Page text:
WITHIN THE FAMILY
Remembering September 11, and the
By Alex Sachare
America lost its innocence at 8:48 a.m. on September 11,
an act of terrorism could never happen here. It was something that
took place in Beirut and Belfast, Tel Aviv and Indonesia. We
watched it on television and in movies, read about it in newspapers
and in novels. We knew it happened, but not here.
September 11, it did happen here, in the United States of America,
the place where people from all over the world have come for
centuries when they wanted to escape tyranny and oppression, when
they wanted to live in peace and pray to God in the manner of their
choosing, when they wanted a better life for themselves and their
Suddenly, on a bright Tuesday morning, that sense of security
and safety and insulation that we took for granted was shattered,
replaced by feelings of horror and pain, sorrow and confusion,
anger and resolve.
was a nightmare, some said. Perhaps it was an awakening from a
horrific images of September 11 will stay with us forever. So, too,
should the positive images of the aftermath. Remember the faces of
the volunteers who flocked to lower Manhattan — so many
members of the Columbia community among their numbers — to
help in whatever way possible, and the countless others who gave
money, donated blood, collected food or supplies or just helped one
another through the crisis. Think of the monumental bravery of the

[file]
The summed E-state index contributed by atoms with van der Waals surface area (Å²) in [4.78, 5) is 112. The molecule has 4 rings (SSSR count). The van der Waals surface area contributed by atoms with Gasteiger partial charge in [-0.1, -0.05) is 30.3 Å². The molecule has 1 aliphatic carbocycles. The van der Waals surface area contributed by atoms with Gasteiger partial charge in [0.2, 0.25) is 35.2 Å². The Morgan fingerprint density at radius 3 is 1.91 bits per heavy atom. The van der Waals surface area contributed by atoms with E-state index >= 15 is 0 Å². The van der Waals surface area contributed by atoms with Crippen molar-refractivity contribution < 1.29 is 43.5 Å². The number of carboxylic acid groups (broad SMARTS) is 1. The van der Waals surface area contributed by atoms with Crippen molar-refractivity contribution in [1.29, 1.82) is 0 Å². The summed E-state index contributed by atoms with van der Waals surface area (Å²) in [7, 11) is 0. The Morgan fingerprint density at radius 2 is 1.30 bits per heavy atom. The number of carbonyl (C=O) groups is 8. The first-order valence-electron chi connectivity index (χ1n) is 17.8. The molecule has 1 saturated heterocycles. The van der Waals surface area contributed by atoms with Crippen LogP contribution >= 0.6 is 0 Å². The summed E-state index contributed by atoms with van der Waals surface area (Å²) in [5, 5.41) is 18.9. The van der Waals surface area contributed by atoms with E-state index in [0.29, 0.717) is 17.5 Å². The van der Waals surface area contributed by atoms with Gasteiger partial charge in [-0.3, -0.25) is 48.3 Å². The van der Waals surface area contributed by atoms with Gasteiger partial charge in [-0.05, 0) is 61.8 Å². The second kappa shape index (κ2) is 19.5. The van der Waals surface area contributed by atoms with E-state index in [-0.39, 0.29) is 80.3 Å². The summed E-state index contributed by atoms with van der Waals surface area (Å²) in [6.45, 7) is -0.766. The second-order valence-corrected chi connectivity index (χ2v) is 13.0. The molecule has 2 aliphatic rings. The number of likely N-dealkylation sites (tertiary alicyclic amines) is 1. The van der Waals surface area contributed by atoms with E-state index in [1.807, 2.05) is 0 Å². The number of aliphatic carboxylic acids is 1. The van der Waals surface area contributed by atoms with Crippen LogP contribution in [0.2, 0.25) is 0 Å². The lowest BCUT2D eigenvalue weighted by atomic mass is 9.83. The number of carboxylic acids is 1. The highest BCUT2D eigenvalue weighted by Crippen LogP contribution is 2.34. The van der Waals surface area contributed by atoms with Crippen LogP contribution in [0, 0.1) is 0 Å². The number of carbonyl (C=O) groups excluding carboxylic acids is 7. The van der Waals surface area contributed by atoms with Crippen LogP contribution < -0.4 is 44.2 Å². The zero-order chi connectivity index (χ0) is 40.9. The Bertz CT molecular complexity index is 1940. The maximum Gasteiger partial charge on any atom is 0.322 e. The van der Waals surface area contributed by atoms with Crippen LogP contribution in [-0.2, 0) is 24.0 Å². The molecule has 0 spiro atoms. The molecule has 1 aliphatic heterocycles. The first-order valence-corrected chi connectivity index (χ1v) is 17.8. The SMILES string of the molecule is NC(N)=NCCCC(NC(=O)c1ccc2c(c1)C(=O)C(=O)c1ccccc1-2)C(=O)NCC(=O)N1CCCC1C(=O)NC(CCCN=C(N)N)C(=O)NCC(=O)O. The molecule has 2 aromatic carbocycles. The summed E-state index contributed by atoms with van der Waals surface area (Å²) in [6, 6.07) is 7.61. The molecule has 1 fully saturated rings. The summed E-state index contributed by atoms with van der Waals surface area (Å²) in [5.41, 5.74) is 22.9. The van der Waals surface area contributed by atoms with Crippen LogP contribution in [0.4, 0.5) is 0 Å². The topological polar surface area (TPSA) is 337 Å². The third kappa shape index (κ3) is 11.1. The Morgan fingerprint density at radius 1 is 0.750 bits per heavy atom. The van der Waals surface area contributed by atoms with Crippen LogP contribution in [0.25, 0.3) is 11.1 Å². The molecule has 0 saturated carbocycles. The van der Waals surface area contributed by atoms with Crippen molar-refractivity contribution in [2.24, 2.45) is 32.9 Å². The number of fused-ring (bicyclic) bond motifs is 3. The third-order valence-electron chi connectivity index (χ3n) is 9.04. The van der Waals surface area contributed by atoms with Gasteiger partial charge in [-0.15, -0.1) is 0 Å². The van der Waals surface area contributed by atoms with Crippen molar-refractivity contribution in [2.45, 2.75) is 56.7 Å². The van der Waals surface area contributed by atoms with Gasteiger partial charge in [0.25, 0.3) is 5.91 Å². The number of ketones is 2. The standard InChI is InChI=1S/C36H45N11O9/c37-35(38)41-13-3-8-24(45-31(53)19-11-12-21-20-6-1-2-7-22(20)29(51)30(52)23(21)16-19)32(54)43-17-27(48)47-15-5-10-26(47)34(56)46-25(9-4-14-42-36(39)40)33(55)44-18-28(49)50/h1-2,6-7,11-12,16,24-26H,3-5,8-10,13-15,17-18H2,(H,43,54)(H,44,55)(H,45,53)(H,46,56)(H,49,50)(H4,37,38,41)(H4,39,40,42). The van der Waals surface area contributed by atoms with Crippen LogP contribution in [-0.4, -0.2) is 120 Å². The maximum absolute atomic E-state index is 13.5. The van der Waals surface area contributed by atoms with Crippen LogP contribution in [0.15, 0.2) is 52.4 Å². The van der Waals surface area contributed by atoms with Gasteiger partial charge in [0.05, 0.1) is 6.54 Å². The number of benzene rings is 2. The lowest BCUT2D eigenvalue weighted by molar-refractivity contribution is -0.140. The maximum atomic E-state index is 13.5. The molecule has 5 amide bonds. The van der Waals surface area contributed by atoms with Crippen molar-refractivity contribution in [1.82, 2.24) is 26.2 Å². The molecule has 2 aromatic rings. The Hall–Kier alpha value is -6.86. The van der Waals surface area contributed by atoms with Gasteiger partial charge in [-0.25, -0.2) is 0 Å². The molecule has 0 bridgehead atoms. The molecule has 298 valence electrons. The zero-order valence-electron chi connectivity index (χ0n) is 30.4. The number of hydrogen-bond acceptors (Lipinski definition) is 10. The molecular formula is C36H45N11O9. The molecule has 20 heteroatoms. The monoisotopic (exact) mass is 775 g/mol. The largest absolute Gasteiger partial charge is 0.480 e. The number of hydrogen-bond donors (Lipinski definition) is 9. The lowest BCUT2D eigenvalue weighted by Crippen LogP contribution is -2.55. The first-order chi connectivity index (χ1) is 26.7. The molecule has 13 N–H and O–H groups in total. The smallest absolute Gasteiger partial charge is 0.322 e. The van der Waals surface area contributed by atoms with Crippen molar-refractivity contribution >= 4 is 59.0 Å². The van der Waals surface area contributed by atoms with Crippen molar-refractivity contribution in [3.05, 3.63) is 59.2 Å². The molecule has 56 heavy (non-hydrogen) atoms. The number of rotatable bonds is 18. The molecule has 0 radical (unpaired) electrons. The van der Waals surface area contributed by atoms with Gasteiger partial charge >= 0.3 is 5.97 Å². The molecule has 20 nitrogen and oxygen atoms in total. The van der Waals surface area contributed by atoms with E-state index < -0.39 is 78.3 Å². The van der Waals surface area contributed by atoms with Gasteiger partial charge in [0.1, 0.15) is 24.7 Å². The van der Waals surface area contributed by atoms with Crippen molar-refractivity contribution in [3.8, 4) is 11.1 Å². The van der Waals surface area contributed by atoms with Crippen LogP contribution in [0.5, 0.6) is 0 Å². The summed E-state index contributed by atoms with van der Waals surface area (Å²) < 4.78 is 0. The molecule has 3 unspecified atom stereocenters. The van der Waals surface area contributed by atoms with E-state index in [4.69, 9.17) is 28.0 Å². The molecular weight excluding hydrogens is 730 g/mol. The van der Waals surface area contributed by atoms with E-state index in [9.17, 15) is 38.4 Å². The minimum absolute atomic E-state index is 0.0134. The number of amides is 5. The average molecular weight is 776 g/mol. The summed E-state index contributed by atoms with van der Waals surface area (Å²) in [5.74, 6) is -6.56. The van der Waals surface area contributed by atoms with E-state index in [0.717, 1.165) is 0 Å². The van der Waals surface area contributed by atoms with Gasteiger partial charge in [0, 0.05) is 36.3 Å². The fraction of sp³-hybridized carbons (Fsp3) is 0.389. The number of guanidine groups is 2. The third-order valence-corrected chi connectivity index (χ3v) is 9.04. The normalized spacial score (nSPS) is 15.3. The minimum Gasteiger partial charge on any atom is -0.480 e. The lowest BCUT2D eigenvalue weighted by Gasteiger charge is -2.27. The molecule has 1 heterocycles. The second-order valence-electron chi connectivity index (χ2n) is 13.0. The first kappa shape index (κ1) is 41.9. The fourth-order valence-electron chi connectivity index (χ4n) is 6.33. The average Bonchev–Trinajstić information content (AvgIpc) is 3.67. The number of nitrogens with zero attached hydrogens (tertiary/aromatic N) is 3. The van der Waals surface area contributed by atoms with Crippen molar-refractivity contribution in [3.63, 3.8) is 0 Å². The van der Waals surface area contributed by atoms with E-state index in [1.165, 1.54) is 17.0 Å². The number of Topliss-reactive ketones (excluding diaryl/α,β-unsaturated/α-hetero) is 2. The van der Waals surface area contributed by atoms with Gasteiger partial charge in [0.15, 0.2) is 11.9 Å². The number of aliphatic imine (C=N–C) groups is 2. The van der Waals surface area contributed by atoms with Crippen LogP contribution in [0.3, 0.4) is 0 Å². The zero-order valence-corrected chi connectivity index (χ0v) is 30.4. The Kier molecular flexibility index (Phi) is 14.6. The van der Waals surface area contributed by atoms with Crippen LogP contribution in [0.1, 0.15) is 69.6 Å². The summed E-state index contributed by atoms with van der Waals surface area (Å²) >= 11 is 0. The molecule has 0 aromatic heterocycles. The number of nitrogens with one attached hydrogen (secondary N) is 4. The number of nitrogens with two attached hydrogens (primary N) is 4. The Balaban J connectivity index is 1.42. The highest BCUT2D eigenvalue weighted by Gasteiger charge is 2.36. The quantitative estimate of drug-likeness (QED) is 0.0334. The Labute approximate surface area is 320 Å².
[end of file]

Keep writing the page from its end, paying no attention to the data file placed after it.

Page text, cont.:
men and women of the New York City fire and police departments, and
other rescue workers, who rushed into those burning buildings to
help others get out.
us never forget that an estimated 25,000 people escaped to safety
due, in large measure, to their efforts. And remember, too, the
inspired and inspiring leadership provided by Mayor Rudy Giuliani,
a New Yorker who rose to the challenge when his city, and the
country, needed him most.
Remember the act, certainly, but remember the response as well.
Remember the way everyday people came together, sacrificed their
creature comforts and made a difference. One rescue worker, his
face masked by soot and sweat, held in front of a TV camera a card
his child had given him before he left home that morning to return
to the WTC site: "We like what you're doing, Dad, but we want you
to come home." He tells his child he'll be home that night, then
turns and goes back to the task of sifting through the rubble,
hoping against overwhelming odds to find someone still alive.
Remember his selfless dedication, and that of so many others like
can tell you exactly where I was on November 23, 1963, or on April
23, 1970, the day my father died. People a bit older than me can do
the same with December 7, 1941, even though nearly 60 years have
passed since then. Some things you don't forget. We will now
remember September 11, 2001, the same way. We also should remember
the way people responded in the days and weeks that
at Columbia College Today, and all of us in the Columbia
College Alumni Office, send our heartfelt condolences to the family
and friends of victims of the September 11 tragedy.